Many of you know I just returned this Thursday from a 17 day trip to Australia and New Zealand. Fair warning: I am sure I will be talking about this trip and posting pictures for weeks to come.
Today, for Saturday Snapshot, I thought it would be fun to share with you my husband and my trip to Middle Earth, the bookish tour we were able to take part in New Zealand…. yes,
I absolutely would not be me if I did not take the opportunity to get my geek on. We were not the only ones… 1,500 people a day, seven days a week, on average visit this site. At $75 a person… that’s a lot of “cha-ching”.
We were lucky enough to have out tour guide be a nephew of the owners of the property the Hobbiton movie set and tour is on. The story of how this came to be the permanent movie and tour set is an interesting one.
When Director Peter Jackson was flying over New Zealand looking for a potential spot to shoot parts of the film, The Hobbit, he could not believe his luck when he seen a piece of property that had the makings of covering the Hobbit Village. The property is owned by a family named The Alexander’s and when Peter Jackson came knocking on their door with their idea they pretty much told him they were busy and shut the door. Peter Jackson showed up the next day with more people and more money…. and so it began.
The project was a BIG secret. Peter Jackson even had the air space above the property as a “no fly zone” to keep what was happening under wraps. The New Zealand Army brought the set up to the property in army trucks and if people asked questions, they were told it was exercises for the NZ Army.
Note: During filming two pilots did fly over the set. They were tracked down, made to give up any cameras, film, and memory cards they had that could carry pictures of the top-secret set. These pilots also lost their licenses to fly in New Zealand forever. It was that serious.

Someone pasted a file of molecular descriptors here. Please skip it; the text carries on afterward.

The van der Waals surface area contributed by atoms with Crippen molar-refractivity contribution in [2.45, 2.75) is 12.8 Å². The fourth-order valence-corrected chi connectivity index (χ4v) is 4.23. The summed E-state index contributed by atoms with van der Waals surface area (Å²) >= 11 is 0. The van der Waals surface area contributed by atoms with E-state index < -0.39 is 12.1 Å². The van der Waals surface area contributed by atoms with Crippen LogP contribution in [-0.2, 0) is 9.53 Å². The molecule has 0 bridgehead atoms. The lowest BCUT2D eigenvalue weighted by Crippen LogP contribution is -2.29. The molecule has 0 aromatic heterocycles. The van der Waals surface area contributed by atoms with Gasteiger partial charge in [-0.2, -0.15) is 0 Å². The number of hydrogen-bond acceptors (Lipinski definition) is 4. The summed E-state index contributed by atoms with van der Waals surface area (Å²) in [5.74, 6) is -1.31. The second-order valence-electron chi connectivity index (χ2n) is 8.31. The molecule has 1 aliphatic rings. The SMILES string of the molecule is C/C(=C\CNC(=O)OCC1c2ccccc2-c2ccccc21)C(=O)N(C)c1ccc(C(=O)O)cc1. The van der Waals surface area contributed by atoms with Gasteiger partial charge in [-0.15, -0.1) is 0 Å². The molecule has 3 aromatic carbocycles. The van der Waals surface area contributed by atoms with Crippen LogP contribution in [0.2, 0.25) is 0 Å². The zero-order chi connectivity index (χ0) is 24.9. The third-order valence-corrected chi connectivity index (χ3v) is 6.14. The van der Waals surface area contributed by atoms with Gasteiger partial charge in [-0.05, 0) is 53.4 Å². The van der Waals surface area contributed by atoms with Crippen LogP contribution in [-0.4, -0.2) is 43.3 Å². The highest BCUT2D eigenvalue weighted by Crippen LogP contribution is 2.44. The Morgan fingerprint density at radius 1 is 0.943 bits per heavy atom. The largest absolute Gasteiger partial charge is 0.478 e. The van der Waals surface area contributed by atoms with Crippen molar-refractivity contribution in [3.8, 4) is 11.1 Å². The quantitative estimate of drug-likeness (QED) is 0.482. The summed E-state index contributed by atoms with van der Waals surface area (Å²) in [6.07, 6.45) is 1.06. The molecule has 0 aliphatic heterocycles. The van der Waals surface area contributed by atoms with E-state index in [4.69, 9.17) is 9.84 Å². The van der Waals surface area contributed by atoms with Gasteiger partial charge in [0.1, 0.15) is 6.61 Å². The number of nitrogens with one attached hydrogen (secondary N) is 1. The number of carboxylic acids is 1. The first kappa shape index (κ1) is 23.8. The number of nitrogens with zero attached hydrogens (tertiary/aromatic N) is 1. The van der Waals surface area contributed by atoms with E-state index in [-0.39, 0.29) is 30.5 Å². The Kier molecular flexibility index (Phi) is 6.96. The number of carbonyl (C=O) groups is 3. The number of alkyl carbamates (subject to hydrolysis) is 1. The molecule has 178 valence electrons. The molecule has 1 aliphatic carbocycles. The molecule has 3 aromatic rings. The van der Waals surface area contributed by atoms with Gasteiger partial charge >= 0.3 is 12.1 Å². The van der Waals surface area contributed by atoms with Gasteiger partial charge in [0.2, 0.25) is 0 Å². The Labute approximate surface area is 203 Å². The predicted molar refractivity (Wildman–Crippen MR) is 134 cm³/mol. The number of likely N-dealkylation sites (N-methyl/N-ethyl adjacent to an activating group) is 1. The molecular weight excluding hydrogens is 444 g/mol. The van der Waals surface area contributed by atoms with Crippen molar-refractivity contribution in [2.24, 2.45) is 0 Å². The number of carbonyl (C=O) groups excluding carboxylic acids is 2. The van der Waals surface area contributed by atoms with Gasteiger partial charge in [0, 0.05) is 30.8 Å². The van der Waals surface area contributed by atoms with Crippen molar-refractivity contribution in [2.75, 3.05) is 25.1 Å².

Initially the set was to be built, filmed, and then tore down restoring the land to its natural state. When it came time to tear it down, New Zealand was experiencing extreme weather conditions and the project was delayed by three weeks. During this time a few of the people on their tear down team went into town to a pub and proceeded to drink a little too much ( true story!). While in this pub they said a little too much about the filming of the movie on the property. Neighbors went nuts wanting to see the set, demanding to see the property and initially it was opened up a tour only for those who lived around the area.
Then, a different idea came to be. With the potential of future movies being made, the set was rebuilt using sturdier materials and this time built as a permanent set. The windows to the hobbit houses were real glass heated to give the wavy “aged” look they have. Thatched roofs were built on some, the hobbit homes were painted and then sprayed with vinegar purchased at the local stores to give it the worn and aged look.
As seen above in the movie clip, Al and I walked on the bridge to the Hobbit Village where we had a snack along with special made beverages made only for the Hobbiton Village. I tried the cider beer and Al tried an Ale, both were very good.
This was a great tour! If you are ever in Matamata New Zealand I highly recommend you experience this village. I can only imagine how blown away JR Tolkien would be.
Thanks for visiting Hobbiton with me! 🙂 Here is a link to the tours and more information.